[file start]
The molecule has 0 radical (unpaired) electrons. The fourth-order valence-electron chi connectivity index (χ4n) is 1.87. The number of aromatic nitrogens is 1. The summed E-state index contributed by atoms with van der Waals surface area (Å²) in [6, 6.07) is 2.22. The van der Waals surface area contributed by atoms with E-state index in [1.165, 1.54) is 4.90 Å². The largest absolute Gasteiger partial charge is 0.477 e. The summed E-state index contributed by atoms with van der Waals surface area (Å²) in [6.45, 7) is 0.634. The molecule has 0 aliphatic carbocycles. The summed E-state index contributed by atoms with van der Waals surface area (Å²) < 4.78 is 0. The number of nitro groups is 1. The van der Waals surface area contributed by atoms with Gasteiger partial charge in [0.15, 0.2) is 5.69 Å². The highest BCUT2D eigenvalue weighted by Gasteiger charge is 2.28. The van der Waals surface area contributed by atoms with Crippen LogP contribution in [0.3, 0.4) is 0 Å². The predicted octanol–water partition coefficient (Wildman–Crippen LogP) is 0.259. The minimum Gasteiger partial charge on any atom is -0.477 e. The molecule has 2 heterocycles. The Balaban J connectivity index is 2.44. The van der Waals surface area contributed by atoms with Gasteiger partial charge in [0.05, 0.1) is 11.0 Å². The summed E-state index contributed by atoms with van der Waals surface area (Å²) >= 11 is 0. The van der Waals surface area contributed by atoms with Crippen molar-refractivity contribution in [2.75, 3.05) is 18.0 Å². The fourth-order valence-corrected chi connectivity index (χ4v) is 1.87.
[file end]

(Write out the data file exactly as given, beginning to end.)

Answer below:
The molecule has 0 radical (unpaired) electrons. The fourth-order valence-electron chi connectivity index (χ4n) is 1.87. The number of aromatic nitrogens is 1. The summed E-state index contributed by atoms with van der Waals surface area (Å²) in [6, 6.07) is 2.22. The van der Waals surface area contributed by atoms with E-state index in [1.165, 1.54) is 4.90 Å². The largest absolute Gasteiger partial charge is 0.477 e. The summed E-state index contributed by atoms with van der Waals surface area (Å²) in [6.45, 7) is 0.634. The molecule has 0 aliphatic carbocycles. The summed E-state index contributed by atoms with van der Waals surface area (Å²) < 4.78 is 0. The number of nitro groups is 1. The van der Waals surface area contributed by atoms with Gasteiger partial charge in [0.15, 0.2) is 5.69 Å². The highest BCUT2D eigenvalue weighted by Gasteiger charge is 2.28. The van der Waals surface area contributed by atoms with Crippen LogP contribution in [0.3, 0.4) is 0 Å². The predicted octanol–water partition coefficient (Wildman–Crippen LogP) is 0.259. The minimum Gasteiger partial charge on any atom is -0.477 e. The molecule has 2 heterocycles. The Balaban J connectivity index is 2.44. The van der Waals surface area contributed by atoms with Gasteiger partial charge in [0.05, 0.1) is 11.0 Å². The summed E-state index contributed by atoms with van der Waals surface area (Å²) >= 11 is 0. The van der Waals surface area contributed by atoms with Crippen molar-refractivity contribution in [2.75, 3.05) is 18.0 Å². The fourth-order valence-corrected chi connectivity index (χ4v) is 1.87.